The Jade Lioness by Christina Courtenay

My thanks to Netgalley and ChocLit for the review copy. Due to be be published in ebook on 15th May 2015 and in paperback in October 2015

The Jade Lioness

What the book is about:

Temperance Marston longs to escape war-torn England and explore the exotic empire of Japan. When offered the chance to accompany her cousin and Captain Noordholt on a trading expedition to Nagasaki, she jumps at the opportunity. However, she soon finds the country’s strict laws for foreigners curtail her freedom. On a dangerous and foolhardy venture she meets Kazuo, a ronin. Kazuo is fascinated by her blonde hair and blue eyes, but he has a mission to complete and he cannot be distracted. Long ago, his father was accused of a crime he didn’t commit – stealing a valuable jade lioness ornament from the Shogun – and Kazuo must restore his family’s honour. 

But when Temperance is kidnapped and sold as a concubine, he has to make a decision – can he save her and keep the promise he made to his father?

My thoughts:

17th Century Japan is not a place and time I am very familiar with but after reading The Jade Lioness, I feel I know more about the culture and lifestyles of that era. Christina Courtenay brings to life the sights, sounds and smells of Japan. Temperance and Kazuo are both likeable, very believable characters and their growing attraction to each other is obvious. This book is primarily about forbidden love which grows across a cultural divide and in unlikely circumstances. But it’s not just a romance: there is danger for both characters as Temperance is sold as a courtesan. Kazuo aids her escape putting himself in danger too. There follows a series of incidents when just as all seems safe, another dangerous situation presents itself. I like books where love conquers all: whether it does in The Jade Lioness is up to you to find out by reading it for yourself.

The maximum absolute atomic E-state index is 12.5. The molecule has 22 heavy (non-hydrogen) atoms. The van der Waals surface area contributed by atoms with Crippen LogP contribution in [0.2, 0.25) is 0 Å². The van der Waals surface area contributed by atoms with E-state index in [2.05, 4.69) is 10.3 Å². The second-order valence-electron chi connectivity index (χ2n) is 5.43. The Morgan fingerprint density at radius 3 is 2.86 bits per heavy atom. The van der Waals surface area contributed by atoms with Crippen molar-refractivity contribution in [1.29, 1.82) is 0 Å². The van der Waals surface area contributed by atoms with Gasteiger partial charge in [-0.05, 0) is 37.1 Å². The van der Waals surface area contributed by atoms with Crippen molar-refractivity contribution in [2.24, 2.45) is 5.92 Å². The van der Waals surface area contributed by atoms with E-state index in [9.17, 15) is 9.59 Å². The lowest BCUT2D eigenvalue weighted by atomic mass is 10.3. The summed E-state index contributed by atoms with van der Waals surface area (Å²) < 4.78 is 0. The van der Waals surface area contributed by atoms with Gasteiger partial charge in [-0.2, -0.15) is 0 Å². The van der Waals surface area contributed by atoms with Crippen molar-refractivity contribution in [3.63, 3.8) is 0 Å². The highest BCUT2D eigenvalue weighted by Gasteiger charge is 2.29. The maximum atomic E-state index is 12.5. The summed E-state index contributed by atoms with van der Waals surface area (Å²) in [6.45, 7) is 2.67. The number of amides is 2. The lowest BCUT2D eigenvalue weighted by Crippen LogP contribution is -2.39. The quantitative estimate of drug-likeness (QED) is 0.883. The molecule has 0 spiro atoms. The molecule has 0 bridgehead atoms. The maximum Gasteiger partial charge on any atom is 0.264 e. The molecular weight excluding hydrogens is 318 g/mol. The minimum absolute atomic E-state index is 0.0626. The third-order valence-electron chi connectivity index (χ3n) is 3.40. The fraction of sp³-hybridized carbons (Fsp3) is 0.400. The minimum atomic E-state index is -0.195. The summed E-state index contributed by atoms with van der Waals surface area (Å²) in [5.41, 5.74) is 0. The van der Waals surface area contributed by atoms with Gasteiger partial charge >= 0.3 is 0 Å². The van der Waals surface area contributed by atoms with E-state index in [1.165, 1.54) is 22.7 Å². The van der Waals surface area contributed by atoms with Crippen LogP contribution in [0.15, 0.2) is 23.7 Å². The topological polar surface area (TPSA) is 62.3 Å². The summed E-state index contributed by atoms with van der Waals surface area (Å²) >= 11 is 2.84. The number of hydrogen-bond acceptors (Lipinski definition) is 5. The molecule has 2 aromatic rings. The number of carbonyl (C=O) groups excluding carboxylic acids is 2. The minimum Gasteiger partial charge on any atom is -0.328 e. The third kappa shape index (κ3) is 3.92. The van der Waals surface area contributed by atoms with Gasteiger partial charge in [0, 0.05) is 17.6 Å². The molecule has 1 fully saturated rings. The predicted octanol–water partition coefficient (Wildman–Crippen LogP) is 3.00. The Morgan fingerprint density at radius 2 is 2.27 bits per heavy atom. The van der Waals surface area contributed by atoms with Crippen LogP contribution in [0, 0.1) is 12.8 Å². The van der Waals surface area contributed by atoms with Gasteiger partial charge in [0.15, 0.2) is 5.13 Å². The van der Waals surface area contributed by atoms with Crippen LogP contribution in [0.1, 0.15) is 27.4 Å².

3 thoughts on “The Jade Lioness by Christina Courtenay

  1. I know what you mean, I’m usually the same! Maybe it’s because it’s a historical romance but this one was really engaging in its description of Japanese life at the time.


Leave a Reply

Fill in your details below or click an icon to log in: Logo

You are commenting using your account. Log Out /  Change )

Twitter picture

You are commenting using your Twitter account. Log Out /  Change )

Facebook photo

You are commenting using your Facebook account. Log Out /  Change )

Connecting to %s

This site uses Akismet to reduce spam. Learn how your comment data is processed.